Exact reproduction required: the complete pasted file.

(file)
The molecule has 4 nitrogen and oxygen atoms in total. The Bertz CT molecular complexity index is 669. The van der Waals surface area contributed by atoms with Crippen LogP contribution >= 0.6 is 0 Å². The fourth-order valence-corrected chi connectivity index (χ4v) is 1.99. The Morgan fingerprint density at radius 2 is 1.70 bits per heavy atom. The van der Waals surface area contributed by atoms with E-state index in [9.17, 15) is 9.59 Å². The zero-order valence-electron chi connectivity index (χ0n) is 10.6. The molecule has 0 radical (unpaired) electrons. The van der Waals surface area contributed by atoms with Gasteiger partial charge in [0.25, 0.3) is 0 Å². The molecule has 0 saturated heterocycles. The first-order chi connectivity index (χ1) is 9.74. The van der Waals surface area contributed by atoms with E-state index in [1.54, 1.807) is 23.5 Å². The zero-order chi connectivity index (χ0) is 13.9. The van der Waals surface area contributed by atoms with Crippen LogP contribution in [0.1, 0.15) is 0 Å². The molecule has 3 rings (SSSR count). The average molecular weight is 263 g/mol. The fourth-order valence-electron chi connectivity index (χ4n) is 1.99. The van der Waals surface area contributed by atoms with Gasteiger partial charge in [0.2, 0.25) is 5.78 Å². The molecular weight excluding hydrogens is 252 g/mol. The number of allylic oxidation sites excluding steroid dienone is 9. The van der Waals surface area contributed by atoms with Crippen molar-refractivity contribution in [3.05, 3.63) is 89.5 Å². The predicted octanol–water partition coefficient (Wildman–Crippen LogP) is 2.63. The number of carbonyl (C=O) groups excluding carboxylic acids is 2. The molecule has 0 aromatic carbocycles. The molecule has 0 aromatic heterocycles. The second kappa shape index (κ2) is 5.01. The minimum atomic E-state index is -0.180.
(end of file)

The molecule has 4 nitrogen and oxygen atoms in total. The Bertz CT molecular complexity index is 669. The van der Waals surface area contributed by atoms with Crippen LogP contribution >= 0.6 is 0 Å². The fourth-order valence-corrected chi connectivity index (χ4v) is 1.99. The Morgan fingerprint density at radius 2 is 1.70 bits per heavy atom. The van der Waals surface area contributed by atoms with E-state index in [9.17, 15) is 9.59 Å². The zero-order valence-electron chi connectivity index (χ0n) is 10.6. The molecule has 0 radical (unpaired) electrons. The van der Waals surface area contributed by atoms with Gasteiger partial charge in [0.25, 0.3) is 0 Å². The molecule has 0 saturated heterocycles. The first-order chi connectivity index (χ1) is 9.74. The van der Waals surface area contributed by atoms with E-state index in [1.54, 1.807) is 23.5 Å². The zero-order chi connectivity index (χ0) is 13.9. The van der Waals surface area contributed by atoms with Crippen LogP contribution in [0.1, 0.15) is 0 Å². The molecule has 3 rings (SSSR count). The average molecular weight is 263 g/mol. The fourth-order valence-electron chi connectivity index (χ4n) is 1.99. The van der Waals surface area contributed by atoms with Gasteiger partial charge in [0.2, 0.25) is 5.78 Å². The molecular weight excluding hydrogens is 252 g/mol. The number of allylic oxidation sites excluding steroid dienone is 9. The van der Waals surface area contributed by atoms with Crippen molar-refractivity contribution in [3.05, 3.63) is 89.5 Å². The predicted octanol–water partition coefficient (Wildman–Crippen LogP) is 2.63. The number of carbonyl (C=O) groups excluding carboxylic acids is 2. The molecule has 0 aromatic carbocycles. The molecule has 0 aromatic heterocycles. The second kappa shape index (κ2) is 5.01. The minimum atomic E-state index is -0.180.